Hila, you are so smart! I’ve found a bug!
Why, thank you! *brushes off an imaginary hair from face and beams graciously*
Now turn it into a unit test. Why? Because the next thing you will fix will probably break your code again. Run your test, make sure it fails. Fix the bug, make sure the unit test passes.
Ok, my code looks like it is working now. Can I stop debugging?
Nope. Go ahead, run it again. You will find another bug.
Arrgh! This is so much work!
Too bad, writing quality code is what you are paid to do. If you don’t like it, I heard Walmart are recruiting now.
Isn’t it better to spend the time implementing cool new features and having my QA test the code?
No, from several reasons. They cannot do it as well as you can. Not because they are stupid, but because they don’t know your code as well as you do. In fact, even the future you cannot do it as well as you can. If you move to another task and postpone cleaning up after yourself until you get your inputs back from QA, you will definitely not remember all the little details of your implementation, and these bugs will be a lot harder and a lot more costly to solve. And finally – it is not the QA’s job to find these bugs, they have more important things to do, like making sure the whole system is functioning from the user’s perspective and testing the overall design and integration points. If they have to deal with the bugs you were too lazy to fix all day long, when will they have time to do the real work?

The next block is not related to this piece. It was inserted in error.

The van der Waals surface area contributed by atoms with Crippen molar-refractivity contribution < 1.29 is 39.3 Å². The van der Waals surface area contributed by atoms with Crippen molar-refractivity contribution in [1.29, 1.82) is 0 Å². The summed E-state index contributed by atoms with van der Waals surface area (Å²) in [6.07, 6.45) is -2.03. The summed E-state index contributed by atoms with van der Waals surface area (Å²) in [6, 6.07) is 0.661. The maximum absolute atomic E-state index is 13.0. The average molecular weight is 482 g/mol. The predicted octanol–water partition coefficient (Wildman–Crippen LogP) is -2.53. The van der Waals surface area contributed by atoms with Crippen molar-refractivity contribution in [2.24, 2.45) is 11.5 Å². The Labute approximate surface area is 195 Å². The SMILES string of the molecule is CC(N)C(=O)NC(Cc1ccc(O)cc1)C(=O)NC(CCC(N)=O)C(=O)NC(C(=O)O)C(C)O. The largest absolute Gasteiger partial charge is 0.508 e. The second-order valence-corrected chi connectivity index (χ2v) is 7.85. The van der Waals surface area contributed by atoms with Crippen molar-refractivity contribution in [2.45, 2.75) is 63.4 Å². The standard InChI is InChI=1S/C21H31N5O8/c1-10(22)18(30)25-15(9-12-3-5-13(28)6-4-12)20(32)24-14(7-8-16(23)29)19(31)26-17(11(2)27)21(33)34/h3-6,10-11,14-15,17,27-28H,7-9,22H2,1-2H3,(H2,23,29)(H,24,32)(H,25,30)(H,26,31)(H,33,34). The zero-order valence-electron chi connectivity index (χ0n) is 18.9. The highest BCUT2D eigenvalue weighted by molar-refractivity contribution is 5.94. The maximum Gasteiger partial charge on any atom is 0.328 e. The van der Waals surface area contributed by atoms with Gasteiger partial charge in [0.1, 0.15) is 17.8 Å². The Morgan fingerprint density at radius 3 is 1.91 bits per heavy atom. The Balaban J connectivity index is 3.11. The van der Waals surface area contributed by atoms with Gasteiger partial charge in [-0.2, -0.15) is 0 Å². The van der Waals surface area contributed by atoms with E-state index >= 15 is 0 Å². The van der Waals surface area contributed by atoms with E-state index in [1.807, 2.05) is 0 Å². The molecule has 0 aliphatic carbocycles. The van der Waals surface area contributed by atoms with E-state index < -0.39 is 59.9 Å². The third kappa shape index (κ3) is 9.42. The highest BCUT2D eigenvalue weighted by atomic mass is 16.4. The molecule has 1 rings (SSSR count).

Trust me, step through your code (and wear sunscreen). Your QAs will thank you. Your future you will thank you. Your manager will thank you. Your users will thank you. I will personally thank you. Your neighbor’s cat will…
Hila, can I ask you something?
Yes, yes, I am implementing a new subsystem now and I’m finding trillions of funky bugs by stepping through my code.
Now go away! I’ve just hit a breakpoint!